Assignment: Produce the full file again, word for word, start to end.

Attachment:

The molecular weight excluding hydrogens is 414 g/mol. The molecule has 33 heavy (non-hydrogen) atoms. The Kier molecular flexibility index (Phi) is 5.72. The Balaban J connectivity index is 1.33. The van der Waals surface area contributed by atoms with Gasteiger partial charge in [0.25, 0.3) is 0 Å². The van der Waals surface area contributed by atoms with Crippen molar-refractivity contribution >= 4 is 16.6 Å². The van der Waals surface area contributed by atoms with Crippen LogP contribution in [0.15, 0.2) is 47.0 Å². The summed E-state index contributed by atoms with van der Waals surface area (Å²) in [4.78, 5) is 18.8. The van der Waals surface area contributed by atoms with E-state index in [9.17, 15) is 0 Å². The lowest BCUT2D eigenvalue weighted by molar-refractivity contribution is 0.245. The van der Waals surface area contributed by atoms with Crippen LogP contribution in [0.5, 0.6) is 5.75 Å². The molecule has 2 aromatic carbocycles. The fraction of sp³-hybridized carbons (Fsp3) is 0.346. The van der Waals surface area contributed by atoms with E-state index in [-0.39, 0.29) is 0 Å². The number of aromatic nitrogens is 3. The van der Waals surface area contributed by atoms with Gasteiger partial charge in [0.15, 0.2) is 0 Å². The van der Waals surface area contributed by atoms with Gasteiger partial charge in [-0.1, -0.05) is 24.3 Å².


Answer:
The molecular weight excluding hydrogens is 414 g/mol. The molecule has 33 heavy (non-hydrogen) atoms. The Kier molecular flexibility index (Phi) is 5.72. The Balaban J connectivity index is 1.33. The van der Waals surface area contributed by atoms with Gasteiger partial charge in [0.25, 0.3) is 0 Å². The van der Waals surface area contributed by atoms with Crippen molar-refractivity contribution >= 4 is 16.6 Å². The van der Waals surface area contributed by atoms with Crippen LogP contribution in [0.15, 0.2) is 47.0 Å². The summed E-state index contributed by atoms with van der Waals surface area (Å²) in [4.78, 5) is 18.8. The van der Waals surface area contributed by atoms with E-state index in [9.17, 15) is 0 Å². The lowest BCUT2D eigenvalue weighted by molar-refractivity contribution is 0.245. The van der Waals surface area contributed by atoms with Crippen LogP contribution in [0.5, 0.6) is 5.75 Å². The molecule has 2 aromatic carbocycles. The fraction of sp³-hybridized carbons (Fsp3) is 0.346. The van der Waals surface area contributed by atoms with E-state index in [-0.39, 0.29) is 0 Å². The number of aromatic nitrogens is 3. The van der Waals surface area contributed by atoms with Gasteiger partial charge in [0.15, 0.2) is 0 Å². The van der Waals surface area contributed by atoms with Gasteiger partial charge in [-0.1, -0.05) is 24.3 Å².